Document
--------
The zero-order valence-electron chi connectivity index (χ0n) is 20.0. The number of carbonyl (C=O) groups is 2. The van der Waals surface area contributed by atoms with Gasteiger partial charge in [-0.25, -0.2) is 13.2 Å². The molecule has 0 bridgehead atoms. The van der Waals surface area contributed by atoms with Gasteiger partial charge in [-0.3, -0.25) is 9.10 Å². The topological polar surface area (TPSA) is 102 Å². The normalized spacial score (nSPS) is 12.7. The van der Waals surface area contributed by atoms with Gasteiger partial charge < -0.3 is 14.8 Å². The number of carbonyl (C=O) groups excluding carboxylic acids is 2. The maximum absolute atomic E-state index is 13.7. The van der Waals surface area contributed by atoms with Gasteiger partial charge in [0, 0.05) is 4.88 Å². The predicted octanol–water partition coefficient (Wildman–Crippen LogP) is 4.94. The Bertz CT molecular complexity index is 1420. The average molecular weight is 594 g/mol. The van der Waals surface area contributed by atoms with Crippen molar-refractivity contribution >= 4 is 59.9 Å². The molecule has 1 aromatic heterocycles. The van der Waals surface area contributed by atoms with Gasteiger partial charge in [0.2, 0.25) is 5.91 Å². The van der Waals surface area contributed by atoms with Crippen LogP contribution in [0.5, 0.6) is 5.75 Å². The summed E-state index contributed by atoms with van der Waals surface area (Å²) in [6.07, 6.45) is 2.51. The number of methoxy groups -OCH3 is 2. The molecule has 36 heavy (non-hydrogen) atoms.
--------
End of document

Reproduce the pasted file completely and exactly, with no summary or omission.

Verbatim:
The zero-order valence-electron chi connectivity index (χ0n) is 20.0. The number of carbonyl (C=O) groups is 2. The van der Waals surface area contributed by atoms with Gasteiger partial charge in [-0.25, -0.2) is 13.2 Å². The molecule has 0 bridgehead atoms. The van der Waals surface area contributed by atoms with Gasteiger partial charge in [-0.3, -0.25) is 9.10 Å². The topological polar surface area (TPSA) is 102 Å². The normalized spacial score (nSPS) is 12.7. The van der Waals surface area contributed by atoms with Gasteiger partial charge < -0.3 is 14.8 Å². The number of carbonyl (C=O) groups excluding carboxylic acids is 2. The maximum absolute atomic E-state index is 13.7. The van der Waals surface area contributed by atoms with Gasteiger partial charge in [0, 0.05) is 4.88 Å². The predicted octanol–water partition coefficient (Wildman–Crippen LogP) is 4.94. The Bertz CT molecular complexity index is 1420. The average molecular weight is 594 g/mol. The van der Waals surface area contributed by atoms with Crippen molar-refractivity contribution >= 4 is 59.9 Å². The molecule has 1 aromatic heterocycles. The van der Waals surface area contributed by atoms with Gasteiger partial charge in [0.2, 0.25) is 5.91 Å². The van der Waals surface area contributed by atoms with Crippen LogP contribution in [0.5, 0.6) is 5.75 Å². The summed E-state index contributed by atoms with van der Waals surface area (Å²) in [6.07, 6.45) is 2.51. The number of methoxy groups -OCH3 is 2. The molecule has 36 heavy (non-hydrogen) atoms.